We now have FBI report about Hillary Clinton's servers and email stuff. What a shit-show! Yep, that is the technical term. Or "unforced error". The good news, like her husband, is that HRC can survive the dumb mistakes and still get to the highest office, in part because her competitor has lowered the standards for judgment.
I don't think this is disqualifying in a legal sense--but damn, this whole thing was just stupid from the get-go. Yes, working in government can be damned inconvenient. But there are reasons to keep classified and unclassified stuff separate.
In my year on the Joint Staff, everyone had their own classified computer hooked up to the SIPRINET (if I remember the acronym correctly), so that folks could and did shoot email around DC and around the world chock full of Excel, Powerpoint, and Word documents that were classified as unclass, confidential, secret, and top secret. I was not cleared for code-word stuff that is more compartmentalized. In some meetings, I was kicked out when such stuff was being discussed. The general rule was that if it involved signals (NSA) or Special Ops, I had to leave the room.
One could not ship stuff from that system to the unclassified system. We had one unclassified computer hooked up to the internet, and the folks at higher ranks had two computers on their desk--one for each system. There were not connected in any way. Yes, you could insert a USB key, but that was forbidden since those things are great ways to deliver viruses/malware/etc. Still, one could do use a USB key or burn a disk (Chelsea Manning) to get stuff off of the classified system--it required work and effort.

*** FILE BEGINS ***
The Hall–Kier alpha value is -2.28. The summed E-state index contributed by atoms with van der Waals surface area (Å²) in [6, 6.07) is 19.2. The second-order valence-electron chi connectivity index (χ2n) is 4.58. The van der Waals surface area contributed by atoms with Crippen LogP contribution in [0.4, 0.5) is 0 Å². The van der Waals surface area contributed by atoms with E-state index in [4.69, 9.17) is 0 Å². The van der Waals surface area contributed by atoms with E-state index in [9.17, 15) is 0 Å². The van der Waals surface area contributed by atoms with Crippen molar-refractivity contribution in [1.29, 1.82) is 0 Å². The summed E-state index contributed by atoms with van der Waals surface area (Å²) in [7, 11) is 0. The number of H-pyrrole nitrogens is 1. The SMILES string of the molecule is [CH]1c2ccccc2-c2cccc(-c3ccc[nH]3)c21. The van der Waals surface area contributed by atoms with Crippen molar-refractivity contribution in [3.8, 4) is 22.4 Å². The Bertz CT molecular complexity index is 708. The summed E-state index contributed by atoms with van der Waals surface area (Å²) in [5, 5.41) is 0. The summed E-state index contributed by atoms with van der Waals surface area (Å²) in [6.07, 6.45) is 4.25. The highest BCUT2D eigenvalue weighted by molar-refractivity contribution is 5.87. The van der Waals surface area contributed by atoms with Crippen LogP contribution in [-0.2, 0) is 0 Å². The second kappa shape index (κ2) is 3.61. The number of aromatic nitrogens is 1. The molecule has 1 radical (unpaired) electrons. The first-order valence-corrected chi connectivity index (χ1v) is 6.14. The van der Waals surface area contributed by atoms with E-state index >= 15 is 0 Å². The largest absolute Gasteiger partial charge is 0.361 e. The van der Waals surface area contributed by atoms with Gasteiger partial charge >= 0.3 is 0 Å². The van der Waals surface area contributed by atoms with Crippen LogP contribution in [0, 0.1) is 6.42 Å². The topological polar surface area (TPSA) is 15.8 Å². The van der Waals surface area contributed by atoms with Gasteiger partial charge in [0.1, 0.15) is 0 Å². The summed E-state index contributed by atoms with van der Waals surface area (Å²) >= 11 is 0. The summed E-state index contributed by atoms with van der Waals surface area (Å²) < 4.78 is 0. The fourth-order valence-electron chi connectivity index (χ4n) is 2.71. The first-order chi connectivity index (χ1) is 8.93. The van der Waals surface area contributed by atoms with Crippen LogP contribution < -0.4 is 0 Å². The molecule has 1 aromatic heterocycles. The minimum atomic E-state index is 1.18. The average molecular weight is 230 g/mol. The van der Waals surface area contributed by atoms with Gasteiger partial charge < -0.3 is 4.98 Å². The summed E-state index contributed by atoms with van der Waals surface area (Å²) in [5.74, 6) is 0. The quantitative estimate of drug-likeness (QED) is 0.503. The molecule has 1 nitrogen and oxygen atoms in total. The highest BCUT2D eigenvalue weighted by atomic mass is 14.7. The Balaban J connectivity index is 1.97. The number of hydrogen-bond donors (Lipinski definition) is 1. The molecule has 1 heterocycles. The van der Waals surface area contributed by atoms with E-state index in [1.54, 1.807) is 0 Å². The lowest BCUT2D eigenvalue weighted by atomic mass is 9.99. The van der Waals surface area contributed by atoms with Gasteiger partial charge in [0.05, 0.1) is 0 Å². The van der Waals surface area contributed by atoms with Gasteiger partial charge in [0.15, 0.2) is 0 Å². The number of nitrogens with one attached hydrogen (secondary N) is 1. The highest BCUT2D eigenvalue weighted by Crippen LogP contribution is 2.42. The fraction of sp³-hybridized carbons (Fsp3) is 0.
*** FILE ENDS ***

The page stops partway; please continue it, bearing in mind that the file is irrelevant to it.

The folks I worked with were adept at talking about a topic in different ways, depending on who they were speaking with--they could have an unclassified conversation, a confidential one, a top secret one altering what they would say and with varying levels of detail. I was not so skilled, but I don't think I blew any big secrets in my year.
We also had a secondary phone system for secure conversations. I used it all of one time--to chat with an American who was serving as the Assistant Chief of Staff for Operations for the Stabilization Force in Bosnia. His name happened to be MG David Petraeus. Small world?
For secure videotele conferences (SVTC's), we had to go another part of the Pentagon--the National Military Command Center, which is a building within the building. That was where we had to drop off our classified documents on 9/11 since we couldn't get back into our office (none of us had the combination to the door lock). Why did we have a combo on the door? Our office was a SCIF--which stands for Sensitive Compartmented Information Facility. We could leave classified docs (not those above Top Secret) laying around.
Anyhow, all of this is to say that we took this classified materials stuff quite seriously. I wish our former Secretary of State did so in her time in office.